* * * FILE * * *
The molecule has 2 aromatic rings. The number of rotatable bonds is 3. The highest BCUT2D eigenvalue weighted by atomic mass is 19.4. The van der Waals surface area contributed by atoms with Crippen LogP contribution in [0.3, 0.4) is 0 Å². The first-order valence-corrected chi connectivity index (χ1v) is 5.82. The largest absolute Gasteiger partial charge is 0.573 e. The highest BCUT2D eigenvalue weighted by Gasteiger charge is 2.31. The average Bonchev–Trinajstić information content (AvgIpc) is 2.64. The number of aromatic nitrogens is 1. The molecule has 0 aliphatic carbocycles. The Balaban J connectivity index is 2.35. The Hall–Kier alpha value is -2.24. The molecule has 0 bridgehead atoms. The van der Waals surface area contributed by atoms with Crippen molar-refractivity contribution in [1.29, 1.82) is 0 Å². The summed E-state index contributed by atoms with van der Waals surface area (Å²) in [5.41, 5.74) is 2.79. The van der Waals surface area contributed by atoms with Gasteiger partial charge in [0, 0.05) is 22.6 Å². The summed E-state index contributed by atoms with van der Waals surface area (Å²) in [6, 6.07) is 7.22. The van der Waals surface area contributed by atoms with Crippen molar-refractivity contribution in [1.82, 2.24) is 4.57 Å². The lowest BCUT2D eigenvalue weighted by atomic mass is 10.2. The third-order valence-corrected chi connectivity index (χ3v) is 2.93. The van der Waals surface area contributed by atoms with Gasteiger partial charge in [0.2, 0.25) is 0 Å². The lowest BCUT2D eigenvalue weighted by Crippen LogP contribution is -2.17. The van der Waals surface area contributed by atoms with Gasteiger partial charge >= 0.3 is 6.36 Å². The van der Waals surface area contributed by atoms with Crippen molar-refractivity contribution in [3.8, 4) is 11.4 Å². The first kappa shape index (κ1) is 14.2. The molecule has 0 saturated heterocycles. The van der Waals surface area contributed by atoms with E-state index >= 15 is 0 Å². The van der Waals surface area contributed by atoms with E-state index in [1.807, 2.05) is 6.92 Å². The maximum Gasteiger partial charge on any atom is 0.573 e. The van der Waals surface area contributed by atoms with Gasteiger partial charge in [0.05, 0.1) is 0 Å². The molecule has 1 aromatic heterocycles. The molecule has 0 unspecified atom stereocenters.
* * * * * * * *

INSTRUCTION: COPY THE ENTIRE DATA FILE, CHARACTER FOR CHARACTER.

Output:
The molecule has 2 aromatic rings. The number of rotatable bonds is 3. The highest BCUT2D eigenvalue weighted by atomic mass is 19.4. The van der Waals surface area contributed by atoms with Crippen LogP contribution in [0.3, 0.4) is 0 Å². The first-order valence-corrected chi connectivity index (χ1v) is 5.82. The largest absolute Gasteiger partial charge is 0.573 e. The highest BCUT2D eigenvalue weighted by Gasteiger charge is 2.31. The average Bonchev–Trinajstić information content (AvgIpc) is 2.64. The number of aromatic nitrogens is 1. The molecule has 0 aliphatic carbocycles. The Balaban J connectivity index is 2.35. The Hall–Kier alpha value is -2.24. The molecule has 0 bridgehead atoms. The van der Waals surface area contributed by atoms with Crippen molar-refractivity contribution in [1.29, 1.82) is 0 Å². The summed E-state index contributed by atoms with van der Waals surface area (Å²) in [5.41, 5.74) is 2.79. The van der Waals surface area contributed by atoms with Gasteiger partial charge in [0, 0.05) is 22.6 Å². The summed E-state index contributed by atoms with van der Waals surface area (Å²) in [6, 6.07) is 7.22. The van der Waals surface area contributed by atoms with Crippen molar-refractivity contribution in [1.82, 2.24) is 4.57 Å². The lowest BCUT2D eigenvalue weighted by atomic mass is 10.2. The third-order valence-corrected chi connectivity index (χ3v) is 2.93. The van der Waals surface area contributed by atoms with Gasteiger partial charge in [0.2, 0.25) is 0 Å². The lowest BCUT2D eigenvalue weighted by Crippen LogP contribution is -2.17. The van der Waals surface area contributed by atoms with Gasteiger partial charge >= 0.3 is 6.36 Å². The van der Waals surface area contributed by atoms with Crippen molar-refractivity contribution in [3.8, 4) is 11.4 Å². The first kappa shape index (κ1) is 14.2. The molecule has 0 saturated heterocycles. The van der Waals surface area contributed by atoms with E-state index >= 15 is 0 Å². The van der Waals surface area contributed by atoms with E-state index in [1.807, 2.05) is 6.92 Å². The maximum Gasteiger partial charge on any atom is 0.573 e. The van der Waals surface area contributed by atoms with Gasteiger partial charge in [0.05, 0.1) is 0 Å². The molecule has 1 aromatic heterocycles. The molecule has 0 unspecified atom stereocenters.